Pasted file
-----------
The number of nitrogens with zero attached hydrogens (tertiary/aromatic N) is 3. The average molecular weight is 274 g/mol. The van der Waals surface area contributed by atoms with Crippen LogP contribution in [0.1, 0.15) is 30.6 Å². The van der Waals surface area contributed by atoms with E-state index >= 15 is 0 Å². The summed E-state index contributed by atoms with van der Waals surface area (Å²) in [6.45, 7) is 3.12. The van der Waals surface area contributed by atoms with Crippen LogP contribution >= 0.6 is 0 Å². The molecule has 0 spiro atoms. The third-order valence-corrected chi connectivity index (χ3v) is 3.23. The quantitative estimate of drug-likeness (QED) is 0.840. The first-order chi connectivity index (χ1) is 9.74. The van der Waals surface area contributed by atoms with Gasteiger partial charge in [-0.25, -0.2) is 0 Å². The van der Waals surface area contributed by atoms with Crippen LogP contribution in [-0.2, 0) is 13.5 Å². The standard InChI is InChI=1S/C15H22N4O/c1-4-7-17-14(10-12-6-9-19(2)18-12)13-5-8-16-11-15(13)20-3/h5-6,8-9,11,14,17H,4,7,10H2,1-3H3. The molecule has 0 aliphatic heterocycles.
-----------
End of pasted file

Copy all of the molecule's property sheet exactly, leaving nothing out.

The number of nitrogens with zero attached hydrogens (tertiary/aromatic N) is 3. The average molecular weight is 274 g/mol. The van der Waals surface area contributed by atoms with Crippen LogP contribution in [0.1, 0.15) is 30.6 Å². The van der Waals surface area contributed by atoms with E-state index >= 15 is 0 Å². The summed E-state index contributed by atoms with van der Waals surface area (Å²) in [6.45, 7) is 3.12. The van der Waals surface area contributed by atoms with Crippen LogP contribution >= 0.6 is 0 Å². The molecule has 0 spiro atoms. The third-order valence-corrected chi connectivity index (χ3v) is 3.23. The quantitative estimate of drug-likeness (QED) is 0.840. The first-order chi connectivity index (χ1) is 9.74. The van der Waals surface area contributed by atoms with Gasteiger partial charge in [-0.25, -0.2) is 0 Å². The van der Waals surface area contributed by atoms with Crippen LogP contribution in [-0.2, 0) is 13.5 Å². The standard InChI is InChI=1S/C15H22N4O/c1-4-7-17-14(10-12-6-9-19(2)18-12)13-5-8-16-11-15(13)20-3/h5-6,8-9,11,14,17H,4,7,10H2,1-3H3. The molecule has 0 aliphatic heterocycles.